Freud sees the flicker will glow and grow
into Kristallnacht, into The Holocaust.
What if the final solution
lies here at the source?
Hitler’s  on the couch, it’s
now or it’s Auschwitz.
Will Sig pull the trigger?
A simple click, a bullet to the Id;
a Freudian slip we’d all forgive.

Then I wake up.

Copyright © Raymond Miller 2014

Ray Miller is very old and has too many children. He’s opened for John Cooper Clarke, Attila the Stockbroker and his poems have appeared in Prole, Antiphon, Message in a Bottle,  even The British Journal of Psychiatry. He coulda been a contender.

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Kevin Cadwallender

The Secret that we Took from Stone
 
It was ours, we found it
Smoothed it from the crude rock,
It was beautiful and honest.
It grew out of raw stone as
Our fingers bled to find it.

We knew its form as ancient,
Primeval, idealised.

It was ours, we imagined it.
Chiselled our likeness
In its hard heart,
Lay down beside it
And listened
To its endless silence.

We made it our icon;
Our metaphor,
Our god,
Our headstone.

We lie beside it
still.

Copyright © Kevin Cadwallender 2014

Kevin Cadwallender has published many books of poetry, his most recent (with Aidan Halpin) being ‘The South Face of Groucho Marx’ (Red Squirrel Press)

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Joe Murray

this cosmic moment
for Jan

me
a flawed meandering moon
ranging its way
around an earth
silently sounding a course
around a gold-leaf’d sun who
with all her children
all her lovers gently
flits and follows her fabulous
sisters through a galactic sea
that tides out and in
from that ancient godpoint –
that vital spark – to
this cosmic moment
of sacred balance that
begins and ends with
you.

 

© 2014 Joe Murray

Former editor of West Coast Magazine, Taranis Books and has revitalised his Mythic Horse Press.  Recently returned to try his hand at writing again after a long absence.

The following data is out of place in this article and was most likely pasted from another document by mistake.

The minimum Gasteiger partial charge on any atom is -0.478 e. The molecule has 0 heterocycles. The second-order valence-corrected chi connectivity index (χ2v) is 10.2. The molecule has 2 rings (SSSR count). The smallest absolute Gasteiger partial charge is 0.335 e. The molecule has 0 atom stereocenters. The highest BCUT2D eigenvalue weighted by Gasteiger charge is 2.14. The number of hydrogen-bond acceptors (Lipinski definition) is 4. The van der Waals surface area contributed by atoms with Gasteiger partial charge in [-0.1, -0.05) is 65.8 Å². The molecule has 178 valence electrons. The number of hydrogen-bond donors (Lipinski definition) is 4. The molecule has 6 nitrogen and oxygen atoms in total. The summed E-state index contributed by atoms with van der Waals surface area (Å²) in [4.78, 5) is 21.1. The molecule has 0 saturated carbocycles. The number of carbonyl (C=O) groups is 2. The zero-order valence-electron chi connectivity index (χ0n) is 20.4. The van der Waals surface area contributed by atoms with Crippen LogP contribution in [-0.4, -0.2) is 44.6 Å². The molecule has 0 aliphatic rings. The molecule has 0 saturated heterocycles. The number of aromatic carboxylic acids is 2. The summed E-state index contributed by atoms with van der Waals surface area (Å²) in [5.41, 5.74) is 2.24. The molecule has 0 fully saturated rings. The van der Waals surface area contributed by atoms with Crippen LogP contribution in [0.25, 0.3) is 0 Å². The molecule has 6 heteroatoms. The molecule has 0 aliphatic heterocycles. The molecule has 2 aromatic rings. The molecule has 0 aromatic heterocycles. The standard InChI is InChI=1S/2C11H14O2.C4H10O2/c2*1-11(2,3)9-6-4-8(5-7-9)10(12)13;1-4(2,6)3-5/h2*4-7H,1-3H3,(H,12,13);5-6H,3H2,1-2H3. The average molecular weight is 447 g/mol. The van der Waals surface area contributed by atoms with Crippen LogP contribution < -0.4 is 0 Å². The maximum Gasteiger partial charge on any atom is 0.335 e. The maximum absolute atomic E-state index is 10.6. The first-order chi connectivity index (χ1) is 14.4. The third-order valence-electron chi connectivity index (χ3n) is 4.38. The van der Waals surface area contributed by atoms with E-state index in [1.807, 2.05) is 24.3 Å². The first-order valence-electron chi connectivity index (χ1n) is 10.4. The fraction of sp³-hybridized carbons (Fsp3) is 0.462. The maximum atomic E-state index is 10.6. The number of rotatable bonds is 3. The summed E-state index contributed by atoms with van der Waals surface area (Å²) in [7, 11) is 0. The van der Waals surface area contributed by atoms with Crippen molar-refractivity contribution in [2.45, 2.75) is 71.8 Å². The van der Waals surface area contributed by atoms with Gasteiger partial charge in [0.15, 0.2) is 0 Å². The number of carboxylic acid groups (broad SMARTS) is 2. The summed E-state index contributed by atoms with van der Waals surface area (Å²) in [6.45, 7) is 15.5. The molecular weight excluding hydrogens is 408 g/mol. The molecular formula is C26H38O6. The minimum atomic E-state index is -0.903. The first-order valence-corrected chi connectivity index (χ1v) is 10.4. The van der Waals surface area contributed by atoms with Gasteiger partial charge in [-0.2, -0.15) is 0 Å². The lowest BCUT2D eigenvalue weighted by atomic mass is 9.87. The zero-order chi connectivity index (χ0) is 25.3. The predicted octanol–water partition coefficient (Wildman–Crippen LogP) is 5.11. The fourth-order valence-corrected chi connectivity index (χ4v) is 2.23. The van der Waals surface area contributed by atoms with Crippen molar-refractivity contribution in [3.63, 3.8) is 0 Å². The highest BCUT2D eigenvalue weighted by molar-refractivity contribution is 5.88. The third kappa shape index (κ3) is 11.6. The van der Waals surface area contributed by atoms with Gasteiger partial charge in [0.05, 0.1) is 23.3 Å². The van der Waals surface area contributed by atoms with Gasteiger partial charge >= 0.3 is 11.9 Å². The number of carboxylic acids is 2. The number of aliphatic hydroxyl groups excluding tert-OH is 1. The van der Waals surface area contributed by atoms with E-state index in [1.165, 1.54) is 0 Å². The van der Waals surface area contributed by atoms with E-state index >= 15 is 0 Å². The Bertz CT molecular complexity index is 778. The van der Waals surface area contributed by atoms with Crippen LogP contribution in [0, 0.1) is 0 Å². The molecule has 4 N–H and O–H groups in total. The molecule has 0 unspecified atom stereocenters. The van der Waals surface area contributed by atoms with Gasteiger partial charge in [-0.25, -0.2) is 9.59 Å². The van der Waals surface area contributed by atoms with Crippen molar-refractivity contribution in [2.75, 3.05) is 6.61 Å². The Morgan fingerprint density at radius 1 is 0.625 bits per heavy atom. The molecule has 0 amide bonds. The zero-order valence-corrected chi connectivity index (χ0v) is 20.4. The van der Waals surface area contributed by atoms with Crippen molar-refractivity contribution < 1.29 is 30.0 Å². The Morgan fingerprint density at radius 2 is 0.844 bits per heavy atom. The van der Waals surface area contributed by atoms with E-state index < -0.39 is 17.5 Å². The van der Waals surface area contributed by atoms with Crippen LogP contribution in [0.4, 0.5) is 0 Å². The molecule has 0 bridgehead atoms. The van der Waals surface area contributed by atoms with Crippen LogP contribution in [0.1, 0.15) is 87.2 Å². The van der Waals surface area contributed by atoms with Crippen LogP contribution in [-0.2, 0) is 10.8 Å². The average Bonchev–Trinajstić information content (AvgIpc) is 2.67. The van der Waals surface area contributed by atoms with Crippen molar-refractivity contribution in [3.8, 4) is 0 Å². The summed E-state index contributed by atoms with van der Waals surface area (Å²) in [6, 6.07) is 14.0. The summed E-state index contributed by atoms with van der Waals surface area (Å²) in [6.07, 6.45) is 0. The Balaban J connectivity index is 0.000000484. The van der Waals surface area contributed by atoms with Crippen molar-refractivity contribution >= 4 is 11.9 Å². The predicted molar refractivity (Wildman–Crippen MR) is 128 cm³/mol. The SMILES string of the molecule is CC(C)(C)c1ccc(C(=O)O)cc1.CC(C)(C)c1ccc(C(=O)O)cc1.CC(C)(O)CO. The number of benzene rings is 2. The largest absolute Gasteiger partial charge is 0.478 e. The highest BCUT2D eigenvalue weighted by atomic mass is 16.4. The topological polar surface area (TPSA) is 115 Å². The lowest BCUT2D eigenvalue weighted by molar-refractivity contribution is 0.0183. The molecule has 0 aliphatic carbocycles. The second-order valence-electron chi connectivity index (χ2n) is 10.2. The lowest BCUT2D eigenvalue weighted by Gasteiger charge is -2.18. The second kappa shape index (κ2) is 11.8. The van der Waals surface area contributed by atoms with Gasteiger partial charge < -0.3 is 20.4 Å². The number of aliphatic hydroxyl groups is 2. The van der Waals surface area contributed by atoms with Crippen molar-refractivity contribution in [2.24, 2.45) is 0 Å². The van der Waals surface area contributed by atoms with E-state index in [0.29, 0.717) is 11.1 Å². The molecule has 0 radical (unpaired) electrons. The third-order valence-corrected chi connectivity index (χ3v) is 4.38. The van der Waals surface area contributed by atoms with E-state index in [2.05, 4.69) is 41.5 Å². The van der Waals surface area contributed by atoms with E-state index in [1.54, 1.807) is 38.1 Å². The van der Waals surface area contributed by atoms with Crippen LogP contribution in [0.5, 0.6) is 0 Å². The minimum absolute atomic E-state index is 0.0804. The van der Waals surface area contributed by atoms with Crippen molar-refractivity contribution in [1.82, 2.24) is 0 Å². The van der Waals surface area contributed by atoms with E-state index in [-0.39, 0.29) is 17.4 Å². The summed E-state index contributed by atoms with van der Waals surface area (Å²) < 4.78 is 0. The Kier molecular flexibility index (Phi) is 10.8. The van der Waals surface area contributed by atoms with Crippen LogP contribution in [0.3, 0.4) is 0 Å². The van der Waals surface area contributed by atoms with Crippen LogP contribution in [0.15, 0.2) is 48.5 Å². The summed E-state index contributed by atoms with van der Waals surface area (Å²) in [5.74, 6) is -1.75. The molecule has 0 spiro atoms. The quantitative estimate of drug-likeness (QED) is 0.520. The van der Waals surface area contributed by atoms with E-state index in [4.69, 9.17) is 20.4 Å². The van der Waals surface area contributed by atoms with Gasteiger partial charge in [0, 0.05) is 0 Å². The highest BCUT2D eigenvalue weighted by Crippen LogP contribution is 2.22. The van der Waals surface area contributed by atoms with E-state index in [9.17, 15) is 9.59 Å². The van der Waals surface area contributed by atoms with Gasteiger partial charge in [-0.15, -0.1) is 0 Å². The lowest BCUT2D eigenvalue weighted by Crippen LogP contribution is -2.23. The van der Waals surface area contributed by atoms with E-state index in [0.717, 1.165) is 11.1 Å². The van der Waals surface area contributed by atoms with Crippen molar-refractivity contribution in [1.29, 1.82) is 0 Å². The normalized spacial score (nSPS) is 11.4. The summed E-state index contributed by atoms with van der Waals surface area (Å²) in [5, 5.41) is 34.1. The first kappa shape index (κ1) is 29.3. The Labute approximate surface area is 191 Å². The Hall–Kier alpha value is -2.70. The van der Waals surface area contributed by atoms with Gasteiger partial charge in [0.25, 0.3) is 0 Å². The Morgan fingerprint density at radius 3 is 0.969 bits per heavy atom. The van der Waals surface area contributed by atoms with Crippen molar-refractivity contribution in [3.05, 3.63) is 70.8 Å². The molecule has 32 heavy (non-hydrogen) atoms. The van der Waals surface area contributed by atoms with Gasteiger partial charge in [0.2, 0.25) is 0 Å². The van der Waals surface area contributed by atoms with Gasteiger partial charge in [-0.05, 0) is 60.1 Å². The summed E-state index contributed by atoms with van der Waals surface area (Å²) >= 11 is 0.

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Keith Parker

Cult Chariot of Strettweg 7th Century BCE

The goddess holds a bowl like a radio telescope
above her head. Her army of followers have
waited patiently for almost three thousand
years. Two steady a deer by its antlers as it
waits to spring forward from the chariot.
Others sooth their horses, make fine adjustments
to their shields and axes. What are they waiting for,
a signal from somewhere vanished to activate
their tiny vehicle`s bronze wheels? To set off
like some planetary rover following software
from a long forgotten religion
in pursuit of a parallel reality?

Copyright © Keith Parker 2014

Keith Parker writes poetry in the North East of England. He has had some work published in magazines and is working towards a first collection.

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Thomas Papp

Deconstruction

A turn of the head and
the flow across the room
tell me about your shackles and chains
watch life quickly ebb in a room
(my hand in yours)
Flight
to whereabouts unknown
prayer & whiskey & time = decay
many, many years from this day an embrace shall stay
the remembrance of all things
& the ring of the bell & rising sun
is so distant now

Copyright © Thomas Papp 2014